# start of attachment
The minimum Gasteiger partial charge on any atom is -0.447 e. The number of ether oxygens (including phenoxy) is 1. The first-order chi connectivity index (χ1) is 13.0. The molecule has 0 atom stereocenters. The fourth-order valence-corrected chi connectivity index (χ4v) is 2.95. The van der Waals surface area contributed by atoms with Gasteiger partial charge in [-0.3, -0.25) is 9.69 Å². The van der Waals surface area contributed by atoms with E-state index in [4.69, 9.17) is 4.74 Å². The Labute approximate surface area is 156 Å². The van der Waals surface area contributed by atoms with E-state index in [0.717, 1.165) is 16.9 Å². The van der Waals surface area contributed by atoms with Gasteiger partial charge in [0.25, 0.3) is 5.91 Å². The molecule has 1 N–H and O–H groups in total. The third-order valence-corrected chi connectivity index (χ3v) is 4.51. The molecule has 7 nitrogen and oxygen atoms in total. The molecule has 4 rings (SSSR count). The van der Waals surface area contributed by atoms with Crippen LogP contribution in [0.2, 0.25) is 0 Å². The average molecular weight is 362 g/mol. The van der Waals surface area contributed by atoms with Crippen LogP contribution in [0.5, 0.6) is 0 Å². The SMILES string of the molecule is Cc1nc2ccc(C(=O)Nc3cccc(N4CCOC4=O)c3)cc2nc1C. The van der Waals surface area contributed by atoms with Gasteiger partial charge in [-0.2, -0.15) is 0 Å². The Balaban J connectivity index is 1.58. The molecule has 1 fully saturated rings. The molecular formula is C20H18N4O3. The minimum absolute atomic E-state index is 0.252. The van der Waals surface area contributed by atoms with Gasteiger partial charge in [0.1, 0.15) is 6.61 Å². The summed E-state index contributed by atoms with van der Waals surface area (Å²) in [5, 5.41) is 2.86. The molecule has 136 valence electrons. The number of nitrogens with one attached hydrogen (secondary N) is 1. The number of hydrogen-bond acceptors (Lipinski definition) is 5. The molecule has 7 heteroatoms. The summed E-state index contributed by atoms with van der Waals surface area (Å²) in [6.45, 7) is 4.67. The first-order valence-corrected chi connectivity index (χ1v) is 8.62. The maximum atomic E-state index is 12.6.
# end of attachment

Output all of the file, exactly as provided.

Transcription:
The minimum Gasteiger partial charge on any atom is -0.447 e. The number of ether oxygens (including phenoxy) is 1. The first-order chi connectivity index (χ1) is 13.0. The molecule has 0 atom stereocenters. The fourth-order valence-corrected chi connectivity index (χ4v) is 2.95. The van der Waals surface area contributed by atoms with Gasteiger partial charge in [-0.3, -0.25) is 9.69 Å². The van der Waals surface area contributed by atoms with E-state index in [4.69, 9.17) is 4.74 Å². The Labute approximate surface area is 156 Å². The van der Waals surface area contributed by atoms with E-state index in [0.717, 1.165) is 16.9 Å². The van der Waals surface area contributed by atoms with Gasteiger partial charge in [0.25, 0.3) is 5.91 Å². The molecule has 1 N–H and O–H groups in total. The third-order valence-corrected chi connectivity index (χ3v) is 4.51. The molecule has 7 nitrogen and oxygen atoms in total. The molecule has 4 rings (SSSR count). The van der Waals surface area contributed by atoms with Crippen LogP contribution in [0.2, 0.25) is 0 Å². The average molecular weight is 362 g/mol. The van der Waals surface area contributed by atoms with Crippen LogP contribution in [0.5, 0.6) is 0 Å². The SMILES string of the molecule is Cc1nc2ccc(C(=O)Nc3cccc(N4CCOC4=O)c3)cc2nc1C. The van der Waals surface area contributed by atoms with Gasteiger partial charge in [-0.2, -0.15) is 0 Å². The Balaban J connectivity index is 1.58. The molecule has 1 fully saturated rings. The molecular formula is C20H18N4O3. The minimum absolute atomic E-state index is 0.252. The van der Waals surface area contributed by atoms with Gasteiger partial charge in [0.1, 0.15) is 6.61 Å². The summed E-state index contributed by atoms with van der Waals surface area (Å²) in [5, 5.41) is 2.86. The molecule has 136 valence electrons. The number of nitrogens with one attached hydrogen (secondary N) is 1. The number of hydrogen-bond acceptors (Lipinski definition) is 5. The molecule has 7 heteroatoms. The summed E-state index contributed by atoms with van der Waals surface area (Å²) in [6.45, 7) is 4.67. The first-order valence-corrected chi connectivity index (χ1v) is 8.62. The maximum atomic E-state index is 12.6.